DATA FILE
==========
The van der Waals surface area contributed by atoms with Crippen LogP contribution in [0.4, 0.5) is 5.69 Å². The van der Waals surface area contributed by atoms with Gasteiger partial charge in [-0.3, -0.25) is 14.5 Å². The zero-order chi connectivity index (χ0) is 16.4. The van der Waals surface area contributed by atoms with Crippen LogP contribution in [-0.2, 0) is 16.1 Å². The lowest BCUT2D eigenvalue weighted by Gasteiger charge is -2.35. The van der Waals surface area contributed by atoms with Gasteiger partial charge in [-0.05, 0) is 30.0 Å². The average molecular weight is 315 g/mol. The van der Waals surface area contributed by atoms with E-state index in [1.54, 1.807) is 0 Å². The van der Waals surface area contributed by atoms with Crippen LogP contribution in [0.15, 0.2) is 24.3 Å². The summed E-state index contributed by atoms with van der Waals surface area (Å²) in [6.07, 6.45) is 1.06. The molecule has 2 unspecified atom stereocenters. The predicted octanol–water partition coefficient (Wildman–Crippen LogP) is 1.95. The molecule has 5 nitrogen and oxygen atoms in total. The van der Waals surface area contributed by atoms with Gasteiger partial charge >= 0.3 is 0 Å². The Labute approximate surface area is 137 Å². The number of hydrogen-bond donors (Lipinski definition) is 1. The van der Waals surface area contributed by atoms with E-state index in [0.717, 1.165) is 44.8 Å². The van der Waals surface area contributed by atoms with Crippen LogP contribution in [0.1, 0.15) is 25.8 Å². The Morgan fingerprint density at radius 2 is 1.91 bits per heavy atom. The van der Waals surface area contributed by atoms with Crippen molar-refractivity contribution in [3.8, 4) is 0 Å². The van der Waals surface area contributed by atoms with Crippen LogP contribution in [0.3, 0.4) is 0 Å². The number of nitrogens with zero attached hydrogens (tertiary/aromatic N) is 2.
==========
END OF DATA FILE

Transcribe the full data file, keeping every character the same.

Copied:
The van der Waals surface area contributed by atoms with Crippen LogP contribution in [0.4, 0.5) is 5.69 Å². The van der Waals surface area contributed by atoms with Gasteiger partial charge in [-0.3, -0.25) is 14.5 Å². The zero-order chi connectivity index (χ0) is 16.4. The van der Waals surface area contributed by atoms with Crippen LogP contribution in [-0.2, 0) is 16.1 Å². The lowest BCUT2D eigenvalue weighted by Gasteiger charge is -2.35. The van der Waals surface area contributed by atoms with Gasteiger partial charge in [-0.05, 0) is 30.0 Å². The average molecular weight is 315 g/mol. The van der Waals surface area contributed by atoms with E-state index in [1.54, 1.807) is 0 Å². The van der Waals surface area contributed by atoms with Crippen LogP contribution in [0.15, 0.2) is 24.3 Å². The summed E-state index contributed by atoms with van der Waals surface area (Å²) in [6.07, 6.45) is 1.06. The molecule has 2 unspecified atom stereocenters. The predicted octanol–water partition coefficient (Wildman–Crippen LogP) is 1.95. The molecule has 5 nitrogen and oxygen atoms in total. The van der Waals surface area contributed by atoms with Gasteiger partial charge >= 0.3 is 0 Å². The Labute approximate surface area is 137 Å². The number of hydrogen-bond donors (Lipinski definition) is 1. The van der Waals surface area contributed by atoms with E-state index in [0.717, 1.165) is 44.8 Å². The van der Waals surface area contributed by atoms with Crippen LogP contribution in [0.1, 0.15) is 25.8 Å². The Morgan fingerprint density at radius 2 is 1.91 bits per heavy atom. The van der Waals surface area contributed by atoms with Crippen molar-refractivity contribution in [3.8, 4) is 0 Å². The van der Waals surface area contributed by atoms with Crippen LogP contribution in [0.3, 0.4) is 0 Å². The number of nitrogens with zero attached hydrogens (tertiary/aromatic N) is 2.